share|improve this answer
    
Ok, thanks a lot, mister Johnson-Freyd! You're not the first to recommend me Hardy's book on divergent series. I'm not sure if I'm able enough to understand it already, though... (I'm still a high-school student). I was also wondering what would happen if we plunge in some converging series in the 'summation-function'. Would the value of these series as an argument of this function be different from their actual evaluation? –  Max Muller Jun 12 '10 at 21:08
    
I generally think that a "summation function" should be required to agree with Cauchy's summation function (classical convergence). But for something like zeta-function regularization, it does not: indeed, if $\sum a_n$ converges, then in particular $a_n \to 0$, and so $a_n^{-s} \to \infty$ for large $s$, and in particular $\sum a_n^{-s}$ diverges for large $s$. You can compare zeta-function summation with Abel summation in the regime that $n^\epsilon < a_n < n^\delta$ eventually, and in general they do not agree. Abel summation is an industry standard, and agrees with Cauchy. –  Theo Johnson-Freyd Jun 14 '10 at 17:36
    
More on comparing these different methods: Another form of "zeta regularization" is for infinite products $\prod a_n$. The idea is that, formally, $\prod a_n = \exp\bigl(-\frac{d}{ds}\zeta_a(s)\bigr|_{s=0}\bigr)$, and so if $\zeta_a$ is regular near $s=0$, you can define the product. (It does not agree with zeta-regularized $\exp( \sum \log a_n)$.) If $a_n \sim n^\epsilon$ for $\epsilon > 1$, then $\prod a_n^{-1}$ converges in the Cauchy sense, and I don't remember if in fact $\prod a_n^{-1} = \bigl(\prod a_n\bigr)^{-1}$ where the RHS is zeta-regularized. I think not? –  Theo Johnson-Freyd Jun 14 '10 at 17:41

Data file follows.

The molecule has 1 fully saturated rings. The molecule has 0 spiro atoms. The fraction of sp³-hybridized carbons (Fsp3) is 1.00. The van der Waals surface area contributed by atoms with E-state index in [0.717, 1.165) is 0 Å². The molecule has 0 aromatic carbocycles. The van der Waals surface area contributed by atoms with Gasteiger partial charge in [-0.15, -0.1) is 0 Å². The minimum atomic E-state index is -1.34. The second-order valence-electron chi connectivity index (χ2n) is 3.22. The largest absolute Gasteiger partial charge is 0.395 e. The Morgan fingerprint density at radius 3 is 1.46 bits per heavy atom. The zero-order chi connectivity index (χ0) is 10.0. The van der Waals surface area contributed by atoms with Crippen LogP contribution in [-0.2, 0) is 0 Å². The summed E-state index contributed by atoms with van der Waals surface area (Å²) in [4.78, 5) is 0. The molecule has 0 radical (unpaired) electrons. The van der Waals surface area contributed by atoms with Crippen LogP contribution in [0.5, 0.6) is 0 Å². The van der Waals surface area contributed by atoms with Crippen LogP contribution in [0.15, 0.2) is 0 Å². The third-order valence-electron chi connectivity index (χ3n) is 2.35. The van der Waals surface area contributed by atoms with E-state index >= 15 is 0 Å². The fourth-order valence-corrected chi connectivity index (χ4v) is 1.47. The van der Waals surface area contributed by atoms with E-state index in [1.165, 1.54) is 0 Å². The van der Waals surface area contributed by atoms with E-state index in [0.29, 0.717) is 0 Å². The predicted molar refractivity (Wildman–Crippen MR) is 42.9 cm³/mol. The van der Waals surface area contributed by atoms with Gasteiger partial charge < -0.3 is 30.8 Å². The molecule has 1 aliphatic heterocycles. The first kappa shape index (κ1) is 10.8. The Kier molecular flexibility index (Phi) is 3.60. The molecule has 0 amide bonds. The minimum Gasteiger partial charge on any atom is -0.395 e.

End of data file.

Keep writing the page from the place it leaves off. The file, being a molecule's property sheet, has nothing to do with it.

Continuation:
Wait, actually, I'm talking crap. You still can't compare Abel and Zeta a priori. The rules for Abel summation are that $\sum a_n x^n$ should converge for $|x|<1$, and then take the limit as $x\to 1$. This is necessarily infinite if $a_n \to \infty$ are all positive. What you can try is an "Eulerian" summation (he had many) where you ask that $\sum a_n x^n$ converge for $|x|$ small, and ask that it have an analytic continuation to $x = 1$. Alternately you can try to get a grip on signed zeta-regularized sums. This is required for various "index" theorems. –  Theo Johnson-Freyd Jun 14 '10 at 17:48
    
Mister Johnson-Freyd, thanks a lot. I realize now that still have to learn a lot in order to produce any valuable research on this. Although I understand most of what you've written (and I very much respect the fact that you took the time to think about and answer my question 2 days after answering the original question), I want to understand everything in detail. After looking at the first couple of pages of Hardy's book on Divergent Series, I realized that I don't posess the required prerequisite knowledge to understand it. Most of my knowledge on 'higher' mathematics I (see new comment) –  Max Muller Jun 14 '10 at 18:52
show 6 more comments